If you're intimidated/scared/worried about starting a strength journey, that's okay. You are more than entitled to your feelings and it is always nerve-racking to begin a new journey. However, I want to encourage you to start because you WON'T look back. Once you reach the moment where you are lifting FOR YOU, you will feel an incredible sense of accomplishment and excitement."

 
  USAPL Powerlifter, student

USAPL Powerlifter, student

alyssa michaels

"For women who are afraid to start their strength journey, either because they fear straying from the conventional standards of a beautiful body or because they fear they aren’t strong enough to compete, I IMPLORE you to just give it a try. Everyone started somewhere. Just because you happen across someone in the middle of their personal narrative doesn’t mean your own story wont be equally beautiful and equally valid. You don’t need to be the strongest, or the leanest, you just have to want to be better than you were before. And striving to better yourself can only have positive outcomes. I have never felt so empowered or been part of a more empowering group of WOMEN than I have when I found the powerlifting community. We encourage and support one another. And we want this community to grow!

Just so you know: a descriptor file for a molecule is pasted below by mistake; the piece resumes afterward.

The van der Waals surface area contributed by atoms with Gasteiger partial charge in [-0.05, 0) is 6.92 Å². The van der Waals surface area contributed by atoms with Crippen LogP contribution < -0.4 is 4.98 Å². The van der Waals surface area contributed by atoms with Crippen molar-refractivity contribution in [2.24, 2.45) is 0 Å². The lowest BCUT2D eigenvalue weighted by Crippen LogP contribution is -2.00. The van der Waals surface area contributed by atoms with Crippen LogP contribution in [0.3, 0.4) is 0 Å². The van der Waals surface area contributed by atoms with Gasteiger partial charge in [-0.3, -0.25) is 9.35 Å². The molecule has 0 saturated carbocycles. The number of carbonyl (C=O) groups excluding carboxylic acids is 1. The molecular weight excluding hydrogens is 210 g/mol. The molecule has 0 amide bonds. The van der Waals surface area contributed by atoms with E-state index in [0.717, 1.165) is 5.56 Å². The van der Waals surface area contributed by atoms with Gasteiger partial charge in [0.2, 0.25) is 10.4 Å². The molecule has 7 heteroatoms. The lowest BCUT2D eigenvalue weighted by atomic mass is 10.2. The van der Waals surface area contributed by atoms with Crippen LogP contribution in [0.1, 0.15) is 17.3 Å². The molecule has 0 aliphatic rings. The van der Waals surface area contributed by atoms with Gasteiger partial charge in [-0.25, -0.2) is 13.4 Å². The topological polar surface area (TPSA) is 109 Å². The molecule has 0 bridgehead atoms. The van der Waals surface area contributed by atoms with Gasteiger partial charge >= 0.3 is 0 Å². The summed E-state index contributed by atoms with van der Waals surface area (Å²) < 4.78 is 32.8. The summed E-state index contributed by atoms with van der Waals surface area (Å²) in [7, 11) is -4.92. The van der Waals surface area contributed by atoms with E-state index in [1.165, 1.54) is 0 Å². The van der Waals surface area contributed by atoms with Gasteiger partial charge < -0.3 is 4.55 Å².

I am most proud of showing up every day in my life to the best of my ability. Sometimes that just means getting out of bed. Sometimes that means killing it at work and in the gym. But whatever it is I feel or encounter that day, I am here. And I am proud of that."